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Managing Code Debt in Team Foundation Server with SonarQube

Posted by Sandeep Chanda on Jun 7, 2016

SonarQube is a popular open source platform for managing quality in the scope of an application life cycle. It covers the seven axes of quality around the source code, namely — code clones, unit testing, complexity, potential source of bugs, adherence to static rules, documentation in the form of comments, and architecture and design. The beauty of SonarQube is not only its ability to combine matrices for better correlation and analysis, but also to mix them with historical results. SonarQube is extensible using plugins and provides out-of-the-box support for multiple languages including C#. It also offers a plugin for MS Build, letting you integrate SonarQube with Team Build definitions in TFS and making code debt analysis part of your build definitions.

To configure SonarQube for TFS, first you can download SonarQube.



Next you can download the C# and MS Build plugins.

Note that you will need Java running on your system to configure and run SonarQube.

Extract the downloaded package to a local folder in your system and place the C# plugin jar file under the extensions\plugins directory. Run the StartSonar.bat file in the bin folder to start the SonarQube server. SonarQube by default runs on the 9000 port. Once the server is started you can navigate to the http://localhost:9000 url to access the SonarQube portal.

Next extract the MS Build plugin package to a local folder and verify that the sonar.host.url property in the SonarQube.Analysis.xml file has the correct SonarQube server address configured.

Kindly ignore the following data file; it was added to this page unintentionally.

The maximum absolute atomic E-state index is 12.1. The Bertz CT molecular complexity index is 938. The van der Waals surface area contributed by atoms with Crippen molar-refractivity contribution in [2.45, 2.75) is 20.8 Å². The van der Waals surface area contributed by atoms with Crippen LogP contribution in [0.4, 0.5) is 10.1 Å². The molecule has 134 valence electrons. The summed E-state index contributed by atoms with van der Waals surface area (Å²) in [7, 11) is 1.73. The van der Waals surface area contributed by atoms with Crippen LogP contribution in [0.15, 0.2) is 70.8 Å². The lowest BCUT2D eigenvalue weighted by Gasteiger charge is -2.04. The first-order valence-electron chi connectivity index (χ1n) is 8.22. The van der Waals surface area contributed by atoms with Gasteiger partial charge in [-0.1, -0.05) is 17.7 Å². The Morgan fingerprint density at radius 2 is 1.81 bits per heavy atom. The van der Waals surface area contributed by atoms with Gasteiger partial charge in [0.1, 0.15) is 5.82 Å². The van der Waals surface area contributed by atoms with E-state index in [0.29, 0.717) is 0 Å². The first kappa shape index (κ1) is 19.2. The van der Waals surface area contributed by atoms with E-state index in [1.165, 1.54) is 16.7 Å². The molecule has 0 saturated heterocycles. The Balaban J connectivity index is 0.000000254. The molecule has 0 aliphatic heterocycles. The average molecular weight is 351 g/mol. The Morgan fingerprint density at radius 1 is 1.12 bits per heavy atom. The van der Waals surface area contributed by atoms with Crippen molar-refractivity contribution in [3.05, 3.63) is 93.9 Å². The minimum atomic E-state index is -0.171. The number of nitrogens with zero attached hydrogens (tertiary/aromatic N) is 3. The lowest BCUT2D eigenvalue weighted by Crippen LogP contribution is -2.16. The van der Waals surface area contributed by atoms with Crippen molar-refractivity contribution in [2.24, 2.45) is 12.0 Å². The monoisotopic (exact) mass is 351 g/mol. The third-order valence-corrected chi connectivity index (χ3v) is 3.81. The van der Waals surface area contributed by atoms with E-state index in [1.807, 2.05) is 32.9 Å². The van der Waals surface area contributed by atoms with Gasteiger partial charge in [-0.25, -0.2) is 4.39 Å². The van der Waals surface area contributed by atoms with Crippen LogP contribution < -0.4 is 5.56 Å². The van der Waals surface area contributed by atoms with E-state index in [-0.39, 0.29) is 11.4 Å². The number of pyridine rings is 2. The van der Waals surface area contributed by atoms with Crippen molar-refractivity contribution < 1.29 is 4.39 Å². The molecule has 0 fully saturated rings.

You are now ready to configure SonarQube analysis with your TFS Team build definition. Modify your team build definition to set the Pre-build script path under advance properties to the full path to MSBuild.SonarQube.Runner.exe file. Also set the Pre-build script arguments to contain the following four arguments:

  • begin
  • /k: [the project key of the SonarQube project]
  • /n: [the project name]
  • /v: [the project version]

Also set the Post-test script path to the full path to MSBuild.SonarQube.Runner.exe, and the Post-test script arguments to contain the argument "end".

You are all set. Once you run the build, in the build report you will see the SonarQube analysis summary and a link to see the analysis results that will direct you to the dashboard.

TAGS:

ALM, Team Foundation Server, application lifecycle management, application life cycle management, SonarQube, TFS 2015


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